I picked up my first piece of Santini kit because a blog that I follow wrongly suggested that Santini’s pro sleeveless cycling jerseys were all kinds of fantastic. Santini kit does look great and I’ve heard nothing but good about them, but sleeveless and pro in the same post? That just didn’t seem… right.
And that would be because Santini doesn’t make a sleeveless cycling jersey, let alone a pro sleeveless cycling jersey.
Santini does make running singlets and triathlon tops, but their cycling section is dedicated solely to sleeved jerseys. Even their women’s jerseys all have sleeves, too (though they do make a tank).
Anyway, while I was there, I remembered Santini is a sponsor of Trek Segafredo… and my Trek just happens to be black and red, so I figured while I was there, I’d check on the kit. They were selling a smashing cap for $15. I clicked it into my shopping cart immediately.
Now, it just so happened, when I was navigating through the teams I spotted Ducati Corse…. now that’s a jersey, right there! It was glorious.
$105… I didn’t even blink. Clicked it into my shopping cart and checked out. Friends, that’s a f***in’ sharp jersey right there (I got a nice Christmas bonus this year so I spent some of it).
Well, my small haul showed up yesterday after 11 days.
The cap, cotton, is fantastic. It’ll become one of my favorites.
And the jersey… now, the jersey is sexy.
You know when you’ve got a high quality piece of kit in your hands, and this is that (though what is it with Italians and skinny arms?!). When you’ve got a quality piece if kit, even your winter pot roast and potato body looks good with it on.
I ordered a large, figuring Italian sizing would run a little smaller than we’re used to in the USA, and I was right. The fit is perfect, and surprisingly very close to “true to size” if a little tight in the arms.
Finally, I want to delve into the rule pertaining to “Pro Kit”. Technically, according to “the rules”, one isn’t supposed to purchase pro kit unless it’s “old school” pro kit, at which point, it becomes cool again. Five or ten years ago, the rule had some bite to it. Nowadays, it’s finally become fashionable to support to your favorite teams – a lot like they do with football, the other football, baseball, or hockey. I am embracing the idea that this should be allowed as it is in the other sports… especially due to the fact that we cycling fans can actually wear said team-supporting kit whilst actually participating in the sport the kit was meant for. In this case of “The Rules”, I think it might be time to retire the “No Pro Kit” rule. It just doesn’t make sense anymore. It may have at one point, but give it a rest already.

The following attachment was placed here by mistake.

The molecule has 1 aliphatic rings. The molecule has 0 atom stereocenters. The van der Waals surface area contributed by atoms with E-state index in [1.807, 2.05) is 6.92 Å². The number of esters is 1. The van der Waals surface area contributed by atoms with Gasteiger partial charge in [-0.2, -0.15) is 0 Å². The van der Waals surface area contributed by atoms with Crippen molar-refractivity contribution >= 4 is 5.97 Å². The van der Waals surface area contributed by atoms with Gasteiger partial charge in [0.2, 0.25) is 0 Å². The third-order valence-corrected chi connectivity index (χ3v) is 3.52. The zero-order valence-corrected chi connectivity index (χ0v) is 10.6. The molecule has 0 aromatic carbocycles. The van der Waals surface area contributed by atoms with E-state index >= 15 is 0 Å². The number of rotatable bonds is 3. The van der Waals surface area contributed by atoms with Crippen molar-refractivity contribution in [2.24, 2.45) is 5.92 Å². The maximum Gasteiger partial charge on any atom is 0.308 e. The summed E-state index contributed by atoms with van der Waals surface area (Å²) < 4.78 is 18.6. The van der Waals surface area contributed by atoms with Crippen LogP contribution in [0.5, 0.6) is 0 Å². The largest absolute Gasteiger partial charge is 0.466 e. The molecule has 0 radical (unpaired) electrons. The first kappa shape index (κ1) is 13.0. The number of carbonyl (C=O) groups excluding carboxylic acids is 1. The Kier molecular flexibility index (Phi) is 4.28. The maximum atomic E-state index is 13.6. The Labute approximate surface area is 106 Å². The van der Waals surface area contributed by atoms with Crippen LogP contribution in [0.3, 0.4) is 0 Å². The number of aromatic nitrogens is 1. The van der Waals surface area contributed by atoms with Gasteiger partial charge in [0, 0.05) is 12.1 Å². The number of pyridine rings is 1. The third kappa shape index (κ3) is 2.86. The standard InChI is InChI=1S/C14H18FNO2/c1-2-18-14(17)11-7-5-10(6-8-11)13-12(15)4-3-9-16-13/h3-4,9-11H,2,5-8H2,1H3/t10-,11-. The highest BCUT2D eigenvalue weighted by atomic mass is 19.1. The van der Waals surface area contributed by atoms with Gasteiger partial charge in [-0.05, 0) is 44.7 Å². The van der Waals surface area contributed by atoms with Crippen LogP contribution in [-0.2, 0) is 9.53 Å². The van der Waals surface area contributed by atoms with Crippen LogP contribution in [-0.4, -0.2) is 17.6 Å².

Just a thought. Ride hard, my friends. Santini’s kit is good stuff. My new Ducate Corse jersey will find a regular place in my summer rotation (and the Trek Segafredo cap will be a regular when I’m on my Trek).
Mrs. Bgddy showed this to me last night… I LMFAO… OL!
Bitch, you better reshuffle… holy $#!+ that’s the best line ever. The funniest thing is, we all know that person.
Irony. It ain’t just a mineral in the mountains of Michigan’s Upper Peninsula.
Indoor Winter Cycling Training; Build Strength in the Winter While You’re On the Hamster Wheel of Doom…
It used to be I’d use the winter to keep my legs moving. I rode my Trek on a trainer all winter long, four or five days a week and all was well. I’d take it easy, as most do, and just put in my time to keep some of my legs for spring.
I’d lose a bit of my power over the cold months, but I could build it back come springtime. Especially with hill sprints.
Spring was a lot of work, though, once I started riding with friends regularly. Getting in shape for Tuesday night took a lot of want to and it seemed I’d struggle playing catch up with my friends. It got to a point I started to dread spring… a time when we should be happy we’re finally outside again. That was the impetus for changing how I structured my workouts leading up to springtime.
The next winter, I still took it easy from November until December 31st, but come January 1st, I put the hammer down on my training. The thinking went like this: why wait til spring when I could constructively use my winter training to build strength, then spring wouldn’t be so bad. It’s not like I had anything better to do.
I began using my harder gears on the trainer. I maxed out the resistance on my Giant Cyclotron and only used my last three gears. I had to build up to the 52/11, too. I’d start using 52/14 and 52/13. A month in, I’d start using the 52/12. A couple of weeks later, the 52/11. By the time we rolled our bikes outside my hard days in the saddle were spent entirely in my hardest gear, on the hardest resistance setting.